Thursday, January 21, 2016


As the deluge of tax-related articles, columns, blog posts, and television and radio discussions that always accompanies the tax filing season begins I thought I would provide a very important reminder of what I have identified as my best tax advice from 44 years of preparing 1040s –

Do not accept tax advice from anyone other than a professional tax preparer!

Don’t listen to a broker, a banker, an insurance salesman, or your Uncle Charlie!  You wouldn’t ask your butcher for a medical opinion, so why would you accept tax advice from your MD?

Over the years clients have come to me wanting to claim the strangest things – telling me “my neighbor” or “a guy I ride in to work with on the train” said it was deductible.  And it seems that just about every workplace has a resident self-proclaimed “tax pro”.

Many people in the “financial industry” may be experts in their particular field but know absolutely nothing at all about federal or state income taxes. Well maybe not nothing. They may have a little knowledge about taxes – but in this case a little knowledge can truly be dangerous.

I am sure for the most part those who give you free tax advice are doing so out of a genuine desire to help you, and sincerely think they know what they are talking about. But there are also those out there who are only interested in making a commission by selling you an investment and give you false tax advice to try to convince you to give them your money.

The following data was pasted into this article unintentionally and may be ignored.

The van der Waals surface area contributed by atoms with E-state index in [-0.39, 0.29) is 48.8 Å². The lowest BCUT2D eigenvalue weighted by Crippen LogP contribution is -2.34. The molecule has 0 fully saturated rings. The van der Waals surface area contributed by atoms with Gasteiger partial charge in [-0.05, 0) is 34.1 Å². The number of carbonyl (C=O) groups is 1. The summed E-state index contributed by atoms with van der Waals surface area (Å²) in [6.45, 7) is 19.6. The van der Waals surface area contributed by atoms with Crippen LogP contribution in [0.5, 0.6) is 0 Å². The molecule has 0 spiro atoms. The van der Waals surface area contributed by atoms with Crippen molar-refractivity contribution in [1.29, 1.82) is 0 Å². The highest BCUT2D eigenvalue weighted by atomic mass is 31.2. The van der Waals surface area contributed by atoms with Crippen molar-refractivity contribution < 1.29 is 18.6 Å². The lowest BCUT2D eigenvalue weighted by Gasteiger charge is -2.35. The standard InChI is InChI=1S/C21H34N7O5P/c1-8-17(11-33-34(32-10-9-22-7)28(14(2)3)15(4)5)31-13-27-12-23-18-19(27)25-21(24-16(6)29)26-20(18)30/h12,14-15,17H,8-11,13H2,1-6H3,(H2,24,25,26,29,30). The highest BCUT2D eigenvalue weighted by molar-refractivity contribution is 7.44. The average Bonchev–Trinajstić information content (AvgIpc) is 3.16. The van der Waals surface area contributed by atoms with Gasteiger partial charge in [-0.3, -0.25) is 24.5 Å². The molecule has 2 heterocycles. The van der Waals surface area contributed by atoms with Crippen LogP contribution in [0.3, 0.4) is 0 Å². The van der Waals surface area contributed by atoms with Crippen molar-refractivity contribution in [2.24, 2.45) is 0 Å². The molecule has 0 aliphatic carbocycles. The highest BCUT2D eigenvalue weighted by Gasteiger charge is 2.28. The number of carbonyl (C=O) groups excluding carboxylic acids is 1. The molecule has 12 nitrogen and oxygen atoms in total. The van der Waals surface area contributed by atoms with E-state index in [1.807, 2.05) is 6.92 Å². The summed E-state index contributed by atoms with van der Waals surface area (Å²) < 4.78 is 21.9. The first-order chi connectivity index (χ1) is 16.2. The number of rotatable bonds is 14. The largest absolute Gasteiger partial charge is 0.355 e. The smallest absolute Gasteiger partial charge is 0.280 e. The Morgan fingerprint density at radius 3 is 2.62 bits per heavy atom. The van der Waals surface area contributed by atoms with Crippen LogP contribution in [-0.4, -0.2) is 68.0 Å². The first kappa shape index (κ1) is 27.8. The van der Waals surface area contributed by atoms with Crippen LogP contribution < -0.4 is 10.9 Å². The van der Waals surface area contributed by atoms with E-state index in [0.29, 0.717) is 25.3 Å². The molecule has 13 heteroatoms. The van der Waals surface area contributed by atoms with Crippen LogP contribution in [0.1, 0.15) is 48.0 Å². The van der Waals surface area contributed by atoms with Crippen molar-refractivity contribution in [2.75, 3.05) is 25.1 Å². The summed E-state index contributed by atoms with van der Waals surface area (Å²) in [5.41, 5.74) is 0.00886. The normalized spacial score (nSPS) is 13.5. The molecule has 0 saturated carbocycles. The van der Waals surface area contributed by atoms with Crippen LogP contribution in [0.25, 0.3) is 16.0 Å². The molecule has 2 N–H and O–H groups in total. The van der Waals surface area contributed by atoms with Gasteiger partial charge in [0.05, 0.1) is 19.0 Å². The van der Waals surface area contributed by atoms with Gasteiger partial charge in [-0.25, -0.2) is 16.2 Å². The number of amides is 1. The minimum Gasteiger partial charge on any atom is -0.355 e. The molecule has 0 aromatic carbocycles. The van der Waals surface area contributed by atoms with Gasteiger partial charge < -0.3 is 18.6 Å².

When you are given advice from a so-called financial professional always consider the source.  Remember, an insurance broker is a salesman, as is a stock broker and, to a degree, a banker. They make their money by selling you something. 

And do not automatically assume that tax advice you read in a print or online article, column, or blog, or hear on a television or radio program, is correct or applies to you.

Also be aware that the availability and amount of any specific deduction, credit, or other tax benefit that you read, hear, or are told about is dependent on the individual facts and circumstances of your specific situation.  The correct answer to the questions "can I deduct this?" or "can I claim this?" or "must I report this?" is always "it depends".

If you are given any tax information by any non-tax person, read something about taxes in a newspaper, magazine, or blog, or hear something on tv or the radio, be sure to check it out with a qualified and experienced tax professional before taking any action.

For more of my best tax advice check out WON’T YOU TAKE THIS ADVICE I HAND YOU LIKE A BROTHER.


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